This module provides a method of doing parallelization using MPI. It uses mpi4py, but provides convenience functions that make parallelization much easier.
If you have the following file (double.py):
def compute(x): return 2 * x if __name__ == '__main__': values = range(20) for x in map(compute, values): print(x)
You can parallelize the computation by replacing it with the following (double_mpi.py):
import deepdish as dd def compute(x): return 2 * x if dd.parallel.main(__name__): values = range(20) for x in dd.parallel.imap(compute, values): print(x)
And run it with:
$ mpirun -n 8 python double_mpi.py
The way it works is that
deepdish.parallel.main() will be a gate-keeper that
only lets through rank 0. The rest of the nodes will stand idly by. Then, when
deepdish.parallel.imap() is called, the computation is sent to the worker
nodes, computed, and finally sent back to rank 0. Note that the rank 0 node is
not given a task since it needs to be ready to execute the body of the for loop
(the imap function will yield values as soon as ready). If the body of the
for loop is light on computation, you might want to tell mpirun that you want
one more job than your cores.
The file double_mpi.py can also be run without mpirun as well.
Note that if your high performance cluster has good MPI support, this will allow you to parallelize not only across cores, but across machines.
If you have multiple arguments, you can use
to automatically unpack them. Note that starmap also returns a generator that
will yield results as soon as they are done, so to gather all into a list we
have to run it through list before giving it to concatenate:
import deepdish as dd import numpy as np def compute(batch, x): print('Processing batch', batch, 'on node', dd.parallel.rank()) return 2 * x if dd.parallel.main(__name__): x = np.arange(100) batches = np.array_split(x, 10) args = ((batch, x) for batch, x in enumerate(batches)) # Execute and combine results y = np.concatenate(list(dd.parallel.starmap(compute, args))) print(y)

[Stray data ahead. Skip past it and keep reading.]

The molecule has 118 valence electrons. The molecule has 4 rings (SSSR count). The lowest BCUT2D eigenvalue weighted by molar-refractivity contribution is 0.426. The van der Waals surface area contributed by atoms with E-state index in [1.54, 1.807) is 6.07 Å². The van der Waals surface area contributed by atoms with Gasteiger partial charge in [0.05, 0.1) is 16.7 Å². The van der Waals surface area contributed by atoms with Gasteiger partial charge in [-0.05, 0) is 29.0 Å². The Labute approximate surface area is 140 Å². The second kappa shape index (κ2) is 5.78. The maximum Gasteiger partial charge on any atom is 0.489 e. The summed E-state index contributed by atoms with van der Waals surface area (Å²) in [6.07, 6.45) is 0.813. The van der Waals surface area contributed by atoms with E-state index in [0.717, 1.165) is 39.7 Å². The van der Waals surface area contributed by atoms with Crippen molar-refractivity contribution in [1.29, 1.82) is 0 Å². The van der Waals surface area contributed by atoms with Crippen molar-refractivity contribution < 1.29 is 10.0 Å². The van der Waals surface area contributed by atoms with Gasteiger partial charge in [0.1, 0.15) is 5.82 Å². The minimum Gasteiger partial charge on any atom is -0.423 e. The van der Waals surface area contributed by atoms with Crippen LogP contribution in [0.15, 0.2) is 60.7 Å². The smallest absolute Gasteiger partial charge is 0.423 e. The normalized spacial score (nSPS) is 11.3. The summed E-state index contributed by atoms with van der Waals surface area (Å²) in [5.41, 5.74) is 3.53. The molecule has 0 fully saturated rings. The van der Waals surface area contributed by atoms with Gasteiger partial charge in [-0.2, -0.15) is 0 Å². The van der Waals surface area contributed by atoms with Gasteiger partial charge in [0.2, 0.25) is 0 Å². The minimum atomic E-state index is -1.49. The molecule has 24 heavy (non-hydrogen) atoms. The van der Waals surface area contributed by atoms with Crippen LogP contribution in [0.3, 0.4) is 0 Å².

We are also showing that you can print the rank using
Sometimes we don’t care what order the jobs get processed in, in which case we
deepdish.parallel.starmap_unordered(). This is great if we are doing a
commutative reduction on the results or if we are processing or testing
independent samples. The results will be yielded as soon as any batch is done,
which means more responsive output and a smaller memory footprint than its
ordered counterpart. However, this means that you won’t necessarily know which
batch completed, so you might have to put the batch number in as one of the
arguments and return it. In this example, we do something similar which is to
run the indices through the compute function:
import deepdish as dd import numpy as np def compute(indices, x): return indices, 2 * x if dd.parallel.main(__name__): x = np.arange(100) * 10 index_batches = np.array_split(np.arange(len(x)), 10) args = ((indices, x[indices]) for indices in index_batches) y = np.zeros_like(x) for indices, batch_y in dd.parallel.starmap_unordered(compute, args): print('Finished indices', indices) y[indices] = batch_y print(y)
For more information, see the
deepdish.parallel API documentation.